The S&P Global Market Intelligence on Tuesday projected India’s real gross domestic product (GDP) growth to average 6.3 per cent annually between financial years 2021 and 2030, enabling it to overtake Japan and Germany to become the world’s third-largest economy in nominal US dollar terms.
Real income per capita is projected to achieve significant average growth of 5.3 per cent, with Indian households becoming the greatest spenders among G20 economies, the firm said in a report, assuming continued structural reforms, including trade and financial liberalisation, infrastructure and human capital investment, and labour market reform.
“Progress is likely to be piecemeal: Although the current government has a parliamentary majority to pass legislation, trade unions are strong, comprise millions of members in sectors highlighted for liberalisation, and have routinely opposed policies that they claim threaten job security and increase the influence of big business,” the firm, earlier known as IHS Markit, said in the report.
The Union government has not been able to implement the four labour codes despite notifying them two years ago, due to opposition from states and labour unions.
“To circumvent stakeholder opposition, the thrust of economic policy will be to make India structurally more self-reliant. Doing so serves three goals: reducing import dependency, providing the labour force with suitable employment opportunities, and creating a more viable market for domestic and foreign investors,” the report said.
The S&P report said the government was banking on production-linked incentive (PLI) schemes as tools to make the Indian economy more export-driven and more inter-linked in global supply chains. “A greater share in global value chains would also contribute to India’s goals of improving leverage in multilateral negotiations and gaining advantage in its competition with mainland China,” it added.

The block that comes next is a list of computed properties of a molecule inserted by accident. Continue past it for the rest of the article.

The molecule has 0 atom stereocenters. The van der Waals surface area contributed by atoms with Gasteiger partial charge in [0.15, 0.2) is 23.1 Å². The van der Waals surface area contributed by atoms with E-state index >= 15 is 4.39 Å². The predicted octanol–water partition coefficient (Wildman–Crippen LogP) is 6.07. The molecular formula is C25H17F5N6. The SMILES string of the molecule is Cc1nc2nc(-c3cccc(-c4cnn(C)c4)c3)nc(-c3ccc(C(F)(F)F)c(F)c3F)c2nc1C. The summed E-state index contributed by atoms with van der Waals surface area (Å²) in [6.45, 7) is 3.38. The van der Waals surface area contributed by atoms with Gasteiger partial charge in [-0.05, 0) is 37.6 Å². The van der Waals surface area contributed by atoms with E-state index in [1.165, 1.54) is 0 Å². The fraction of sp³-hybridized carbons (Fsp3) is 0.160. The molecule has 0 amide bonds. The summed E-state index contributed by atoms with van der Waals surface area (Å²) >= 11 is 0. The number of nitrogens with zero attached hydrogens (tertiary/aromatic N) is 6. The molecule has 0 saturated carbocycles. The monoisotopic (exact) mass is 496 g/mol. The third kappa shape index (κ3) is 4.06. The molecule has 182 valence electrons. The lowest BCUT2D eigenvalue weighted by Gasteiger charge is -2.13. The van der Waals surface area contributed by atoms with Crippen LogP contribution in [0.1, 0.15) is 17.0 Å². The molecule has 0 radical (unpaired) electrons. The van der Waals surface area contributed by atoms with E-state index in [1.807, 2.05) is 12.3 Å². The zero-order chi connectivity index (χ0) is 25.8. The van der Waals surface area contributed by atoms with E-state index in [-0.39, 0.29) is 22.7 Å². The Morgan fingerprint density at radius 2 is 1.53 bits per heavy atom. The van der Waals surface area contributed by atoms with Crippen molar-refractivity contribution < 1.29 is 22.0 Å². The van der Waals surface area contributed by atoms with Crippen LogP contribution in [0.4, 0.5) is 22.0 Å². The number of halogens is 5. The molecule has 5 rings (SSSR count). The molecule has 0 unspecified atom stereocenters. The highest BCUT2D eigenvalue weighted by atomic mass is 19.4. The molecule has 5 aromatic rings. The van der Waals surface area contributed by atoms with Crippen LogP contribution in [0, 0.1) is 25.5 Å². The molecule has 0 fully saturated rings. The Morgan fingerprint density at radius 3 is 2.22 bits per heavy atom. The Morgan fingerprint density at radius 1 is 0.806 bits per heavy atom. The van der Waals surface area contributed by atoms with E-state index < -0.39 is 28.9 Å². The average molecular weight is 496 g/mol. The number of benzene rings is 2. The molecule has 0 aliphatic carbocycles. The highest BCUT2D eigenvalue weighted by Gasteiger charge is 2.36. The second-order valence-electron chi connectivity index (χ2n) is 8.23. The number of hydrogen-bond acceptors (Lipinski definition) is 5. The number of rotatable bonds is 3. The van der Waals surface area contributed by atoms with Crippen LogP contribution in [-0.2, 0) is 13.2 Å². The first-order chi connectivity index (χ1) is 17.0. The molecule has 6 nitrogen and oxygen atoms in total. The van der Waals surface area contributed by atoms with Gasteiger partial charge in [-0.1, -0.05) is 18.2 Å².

India’s manufacturing exports have struggled to gain global market share, while the share of manufacturing in India’s GDP declined from 17 per cent in FY09 to 14 per cent in FY21.
S&P said India’s ambition to increase its economic power was unlikely to be limited to encouraging foreign investor participation.
“We are seeing, in effect, a promotion of ‘national champions’ — a handful of India-based conglomerates that the government is seeking to position as competitors to companies from mainland China, Europe, Japan, South Korea, and the United States. The government is likely to actively advocate that foreign investors participate in joint ventures in India with these national champions. This is particularly likely in strategic sectors, such as defense and semiconductors and in PLIS for renewable energy, electronics, and mining,” it said.